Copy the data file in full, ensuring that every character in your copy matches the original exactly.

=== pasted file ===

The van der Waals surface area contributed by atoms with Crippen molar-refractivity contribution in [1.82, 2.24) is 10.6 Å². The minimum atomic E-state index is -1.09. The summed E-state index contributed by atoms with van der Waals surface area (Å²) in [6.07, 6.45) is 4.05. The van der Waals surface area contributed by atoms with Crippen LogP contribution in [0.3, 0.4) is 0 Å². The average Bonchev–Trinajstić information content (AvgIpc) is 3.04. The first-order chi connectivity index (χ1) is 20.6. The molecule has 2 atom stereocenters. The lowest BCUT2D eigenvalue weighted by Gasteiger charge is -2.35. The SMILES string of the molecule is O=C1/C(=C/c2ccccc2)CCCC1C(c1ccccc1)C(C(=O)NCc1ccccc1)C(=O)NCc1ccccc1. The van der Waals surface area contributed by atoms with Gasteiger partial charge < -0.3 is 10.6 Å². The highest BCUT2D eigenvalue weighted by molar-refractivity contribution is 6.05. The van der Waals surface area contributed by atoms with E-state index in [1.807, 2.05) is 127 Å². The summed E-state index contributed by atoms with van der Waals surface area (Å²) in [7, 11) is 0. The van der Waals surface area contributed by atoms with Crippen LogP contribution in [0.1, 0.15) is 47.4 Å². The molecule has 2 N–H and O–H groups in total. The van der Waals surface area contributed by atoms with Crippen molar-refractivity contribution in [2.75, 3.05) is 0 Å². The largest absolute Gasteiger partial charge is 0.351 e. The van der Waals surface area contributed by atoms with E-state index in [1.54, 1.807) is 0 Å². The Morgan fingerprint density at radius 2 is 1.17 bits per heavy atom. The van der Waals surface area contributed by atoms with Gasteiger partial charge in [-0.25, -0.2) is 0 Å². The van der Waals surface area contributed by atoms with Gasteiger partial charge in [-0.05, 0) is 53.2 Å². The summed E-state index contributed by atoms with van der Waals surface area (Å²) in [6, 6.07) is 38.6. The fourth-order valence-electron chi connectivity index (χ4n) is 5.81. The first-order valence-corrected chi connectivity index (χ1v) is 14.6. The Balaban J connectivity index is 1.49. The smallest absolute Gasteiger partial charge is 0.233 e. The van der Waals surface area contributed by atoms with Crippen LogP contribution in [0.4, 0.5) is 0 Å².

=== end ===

The van der Waals surface area contributed by atoms with Crippen molar-refractivity contribution in [1.82, 2.24) is 10.6 Å². The minimum atomic E-state index is -1.09. The summed E-state index contributed by atoms with van der Waals surface area (Å²) in [6.07, 6.45) is 4.05. The van der Waals surface area contributed by atoms with Crippen LogP contribution in [0.3, 0.4) is 0 Å². The average Bonchev–Trinajstić information content (AvgIpc) is 3.04. The first-order chi connectivity index (χ1) is 20.6. The molecule has 2 atom stereocenters. The lowest BCUT2D eigenvalue weighted by Gasteiger charge is -2.35. The SMILES string of the molecule is O=C1/C(=C/c2ccccc2)CCCC1C(c1ccccc1)C(C(=O)NCc1ccccc1)C(=O)NCc1ccccc1. The van der Waals surface area contributed by atoms with Gasteiger partial charge < -0.3 is 10.6 Å². The highest BCUT2D eigenvalue weighted by molar-refractivity contribution is 6.05. The van der Waals surface area contributed by atoms with E-state index in [1.807, 2.05) is 127 Å². The summed E-state index contributed by atoms with van der Waals surface area (Å²) in [7, 11) is 0. The van der Waals surface area contributed by atoms with Crippen LogP contribution in [0.1, 0.15) is 47.4 Å². The molecule has 2 N–H and O–H groups in total. The van der Waals surface area contributed by atoms with Crippen molar-refractivity contribution in [2.75, 3.05) is 0 Å². The largest absolute Gasteiger partial charge is 0.351 e. The van der Waals surface area contributed by atoms with E-state index in [1.54, 1.807) is 0 Å². The Morgan fingerprint density at radius 2 is 1.17 bits per heavy atom. The van der Waals surface area contributed by atoms with Gasteiger partial charge in [-0.25, -0.2) is 0 Å². The van der Waals surface area contributed by atoms with Gasteiger partial charge in [-0.05, 0) is 53.2 Å². The summed E-state index contributed by atoms with van der Waals surface area (Å²) in [6, 6.07) is 38.6. The fourth-order valence-electron chi connectivity index (χ4n) is 5.81. The first-order valence-corrected chi connectivity index (χ1v) is 14.6. The Balaban J connectivity index is 1.49. The smallest absolute Gasteiger partial charge is 0.233 e. The van der Waals surface area contributed by atoms with Crippen LogP contribution in [0.4, 0.5) is 0 Å².